The United States and China aren’t the only potential victors to emerge this week from an agreement to expand a two-decade-old list of information and communications technology (ICT) products that can be traded duty-free. The global economy stands to benefit from innovation that would be unlocked by an updated Information Technology Agreement (ITA).
The ITA, a multilateral trade agreement initially launched in 1997, eliminates tariffs on trade for several hundred ICT products. The list of ICT products covered had not been updated since the agreement’s 1997 charter, meaning that scores of breakthrough technologies invented since then — including next-generation multicomponent semiconductors, medical devices and GPS-based systems — were missing from the agreement. Many every-day consumer electronic products, such as loudspeakers, DVD players, and printer ink cartridges, also didn’t make it into the initial ITA.
The agreement reached between U.S. and Chinese officials in Beijing would bring approximately 200 additional ICT products under ITA coverage. Next-generation semiconductors would see the tariffs they encounter in global markets of up to 25 percent being reduced to zero, medical devices such as magnetic resonance imaging (MRI) and computed tomography (CT) scanners would see their tariffs drop from 8 percent to zero, and video game consoles would see global tariffs drop from as high as 30 percent to zero. With the list of products to be included in ITA expansion finalized, the agreement will now be brought before the 54 countries involved in negotiations at World Trade Organization (WTO) meetings in Geneva this December. In addition, timelines for countries to complete the removal on tariffs for these products still need to be determined.
The quick completion of these final phases is in the best interests of all partners. As we explained in The Benefits of ITA Expansion for Developing Countries, ITA expansion will not only help boost exports of ICT products and services. The agreement would lower ICT costs, facilitating the diffusion and adoption of affordable ICT products and services, which boosts productivity and economic growth. And lowering the price of key inputs would help countries field more innovative and competitive software, service and manufacturing industries.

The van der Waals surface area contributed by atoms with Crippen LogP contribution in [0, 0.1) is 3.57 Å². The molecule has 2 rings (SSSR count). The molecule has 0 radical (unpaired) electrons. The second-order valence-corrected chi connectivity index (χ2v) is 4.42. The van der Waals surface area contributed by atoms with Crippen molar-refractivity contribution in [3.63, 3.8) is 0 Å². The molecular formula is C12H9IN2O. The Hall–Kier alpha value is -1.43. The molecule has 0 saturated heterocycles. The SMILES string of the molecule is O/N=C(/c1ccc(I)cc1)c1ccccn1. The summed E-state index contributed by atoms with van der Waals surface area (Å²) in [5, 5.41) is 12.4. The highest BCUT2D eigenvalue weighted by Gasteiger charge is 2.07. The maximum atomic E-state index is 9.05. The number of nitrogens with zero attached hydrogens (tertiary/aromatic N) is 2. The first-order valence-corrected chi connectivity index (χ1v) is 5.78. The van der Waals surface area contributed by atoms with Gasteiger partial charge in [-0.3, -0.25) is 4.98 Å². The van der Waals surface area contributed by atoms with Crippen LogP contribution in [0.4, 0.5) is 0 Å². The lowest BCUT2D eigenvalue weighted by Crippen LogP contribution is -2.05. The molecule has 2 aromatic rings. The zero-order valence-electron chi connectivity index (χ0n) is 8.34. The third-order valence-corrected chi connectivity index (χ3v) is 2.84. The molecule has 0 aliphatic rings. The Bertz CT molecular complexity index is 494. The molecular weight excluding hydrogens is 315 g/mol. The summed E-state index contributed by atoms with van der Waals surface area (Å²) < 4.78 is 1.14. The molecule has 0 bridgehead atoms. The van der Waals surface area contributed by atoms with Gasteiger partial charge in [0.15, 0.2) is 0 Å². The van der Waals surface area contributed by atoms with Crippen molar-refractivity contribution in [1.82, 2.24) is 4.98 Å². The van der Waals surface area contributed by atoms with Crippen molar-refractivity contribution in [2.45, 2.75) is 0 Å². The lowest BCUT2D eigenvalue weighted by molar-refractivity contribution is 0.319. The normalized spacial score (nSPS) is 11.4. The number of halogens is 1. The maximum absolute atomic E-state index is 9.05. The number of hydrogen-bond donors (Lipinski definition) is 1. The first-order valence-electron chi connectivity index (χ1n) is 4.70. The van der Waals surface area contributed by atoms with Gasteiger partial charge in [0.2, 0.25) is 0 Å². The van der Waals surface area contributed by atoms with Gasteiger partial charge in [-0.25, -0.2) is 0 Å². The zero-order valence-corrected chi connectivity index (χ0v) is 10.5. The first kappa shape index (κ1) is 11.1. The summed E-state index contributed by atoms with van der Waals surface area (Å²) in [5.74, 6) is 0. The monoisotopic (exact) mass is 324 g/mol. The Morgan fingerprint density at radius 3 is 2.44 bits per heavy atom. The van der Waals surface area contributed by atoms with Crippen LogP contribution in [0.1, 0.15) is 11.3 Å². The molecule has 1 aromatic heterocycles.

Indeed, a compelling attribute of the ITA is that it generates win-win outcomes for all participants. For instance, ITIF estimates that China would see at least $12 billion annually in increased ICT exports (due to increased global demand for ICT products generated through tariff elimination), while the tariffs encountered by Chinese exporters of ICT products would fall by $8 billion. But the United States would also benefit, with ITA expansion increasing U.S. exports by $2.8 billion, boosting revenues of U.S. ICT firms by $10 billion and supporting creation of approximately 60,000 new jobs. More broadly, the global economy benefits, with the first major liberalization of global trade in more than a decade potentially increasing annual global GDP by as much as $190 billion annually.
These benefits further illustrate the fact that countries that elect not to participate in the ITA only hurt themselves. In fact, the Organization for Economic Cooperation and Development (OECD) recently found that countries not participating in the ITA saw their participation in global ICT value chains decline by more than 60 percent from 1996 to 2009. The reason is simple: ICT products are increasingly produced as part of global supply chains, meaning that intermediate components toward a final product are often added by enterprises across a variety of countries as it works its way toward completion. (This explains why China can at once be the world’s leading importer and exporter of ICT products). If a country maintains high tariffs on imported ICT parts, components or even final products, they’ll simply be excluded from global ICT value chains. The message is clear: countries such as India, Mexico, and Brazil that aren’t participating in ITA expansion (or in the latter two countries cases, even the initial ITA) are going to find themselves at a competitive disadvantage in global markets for the production of ICT products.
ITA expansion represents a significant victory for the global innovation economy. And all countries are well-advised to get on board — those that don’t will be increasingly left behind.
Stephen Ezell is a Senior Analyst with the Information Technology and Innovation Foundation.